You have criticized chisme in the past, saying that it can kill, that it fills the heart with bitterness, that it keeps humans from being holy. You even cautioned hairdressers (90 percent of whom in the United States are women) not to give “into the temptation of gossip that can easily creep into your work environment, as we all know.” And your disdain for chisme was quite evident at the Angelus on September 6, 2020, when you said in discussing unity and fractures in the Church: “The biggest gossiper is the devil, who is always saying bad things about others, because he’s the liar trying to disunite the church, to push away the brother and to not create a community. Please, brothers and sisters, let’s make an effort not to gossip, gossiping is a plague worse than COVID, worse.”
But in a Church where men have the most power to speak—both in homilies and in official writings—paying attention to chisme is a must. It shouldn’t be condemned as evil. So I would like to raise some points about the significance of chisme, and how it can help us understand life and ultimately lead us to God-talk.
First, engaging in chisme shows human finitude. Chisme often includes how one person has fallen short of what we believe is necessary to live one’s best life.
Second, chisme allows us to understand ourselves better. It compels us to be self-reflective. Chisme upsets the daily rhythms of life, because it is usually based upon questionable behavior. It can be an interpretative tool that forces us to reexamine ourselves within certain normative contexts. Some say we are always discerning what God asks of our lives. Because chisme makes us engage and interpret moral behavior, it can help us with that discernment.
Third, chisme provides a way for us to express in daily life that we are humans filled with contradictions. Chisme allows us to check our experiences against those of others and so functions as a language of the people.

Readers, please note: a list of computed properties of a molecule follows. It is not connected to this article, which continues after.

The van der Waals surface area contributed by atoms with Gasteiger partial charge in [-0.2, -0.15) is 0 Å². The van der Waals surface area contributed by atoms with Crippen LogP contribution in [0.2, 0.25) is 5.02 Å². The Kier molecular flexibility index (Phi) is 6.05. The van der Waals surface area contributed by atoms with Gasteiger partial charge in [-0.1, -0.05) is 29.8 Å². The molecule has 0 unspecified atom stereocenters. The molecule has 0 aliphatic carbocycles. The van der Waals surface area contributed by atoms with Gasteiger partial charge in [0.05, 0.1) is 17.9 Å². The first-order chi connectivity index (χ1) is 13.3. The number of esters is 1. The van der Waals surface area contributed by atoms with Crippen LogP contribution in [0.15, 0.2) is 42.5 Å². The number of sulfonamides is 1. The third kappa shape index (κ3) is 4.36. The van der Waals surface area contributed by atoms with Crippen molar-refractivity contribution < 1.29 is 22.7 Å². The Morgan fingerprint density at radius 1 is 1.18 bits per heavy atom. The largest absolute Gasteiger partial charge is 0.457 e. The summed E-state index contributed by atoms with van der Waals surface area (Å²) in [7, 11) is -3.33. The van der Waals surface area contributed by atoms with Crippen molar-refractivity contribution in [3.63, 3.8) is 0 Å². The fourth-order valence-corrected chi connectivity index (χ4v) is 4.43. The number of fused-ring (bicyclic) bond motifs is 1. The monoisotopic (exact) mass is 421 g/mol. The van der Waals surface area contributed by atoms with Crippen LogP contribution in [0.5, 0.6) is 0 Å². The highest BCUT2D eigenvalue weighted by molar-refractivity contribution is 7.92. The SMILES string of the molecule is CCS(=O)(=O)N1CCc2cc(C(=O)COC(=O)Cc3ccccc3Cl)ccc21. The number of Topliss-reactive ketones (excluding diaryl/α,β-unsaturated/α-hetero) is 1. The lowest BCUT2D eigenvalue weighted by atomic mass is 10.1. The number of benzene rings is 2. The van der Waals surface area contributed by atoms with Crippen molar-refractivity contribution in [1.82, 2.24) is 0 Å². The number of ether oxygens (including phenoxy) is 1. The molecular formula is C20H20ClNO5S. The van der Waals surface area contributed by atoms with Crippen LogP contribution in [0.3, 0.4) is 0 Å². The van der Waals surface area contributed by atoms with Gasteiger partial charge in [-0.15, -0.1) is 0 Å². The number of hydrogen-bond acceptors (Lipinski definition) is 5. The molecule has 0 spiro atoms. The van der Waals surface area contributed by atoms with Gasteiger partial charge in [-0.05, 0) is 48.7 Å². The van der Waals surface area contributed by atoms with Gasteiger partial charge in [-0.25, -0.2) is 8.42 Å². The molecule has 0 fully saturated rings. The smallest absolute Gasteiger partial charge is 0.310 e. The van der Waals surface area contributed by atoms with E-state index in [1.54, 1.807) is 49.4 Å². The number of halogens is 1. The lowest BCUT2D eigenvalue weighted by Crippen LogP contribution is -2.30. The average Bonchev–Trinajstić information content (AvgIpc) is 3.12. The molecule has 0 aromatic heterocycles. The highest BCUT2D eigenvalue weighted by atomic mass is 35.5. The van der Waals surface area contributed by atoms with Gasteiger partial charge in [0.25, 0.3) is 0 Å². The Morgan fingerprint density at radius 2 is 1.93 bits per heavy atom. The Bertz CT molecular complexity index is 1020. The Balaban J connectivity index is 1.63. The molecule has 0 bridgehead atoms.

Finally, chisme involves both intimacy and vulnerability. We share chisme with people we trust and with whom we wish to build closer relationships. Carmen Nanko-Fernández beautifully made this point about intimacy and vulnerability in discussing the untranslated title of your encyclical on the Commonweal website (“What Francis Means by ‘Fratelli Tutti’”), suggesting you wished to express the title in the language of those you hold dear.
Again, I know chisme can be hurtful. But I am asking you to consider more than just dialogue as a mode of communication in acknowledging the fragility of life and elevating human dignity. As you write in Fratelli tutti: “When the dignity of the human person is respected, and his or her rights recognized and guaranteed, creativity and interdependence thrive, and the creativity of the human personality is released through actions that further the common good” (22).
For all of these reasons, muy querido papa Francisco, and because you call for “a love that integrates and unites,” I beg you to reconsider your stance on chisme.
This article appeared as part of a symposium on Fratelli tutti in our December 2020 issue, alongside “Freedom & Equality Aren’t Enough” by Charles Taylor; “Many and One” by Vinson Cunningham; and “Radical Truths” by William T. Cavanaugh.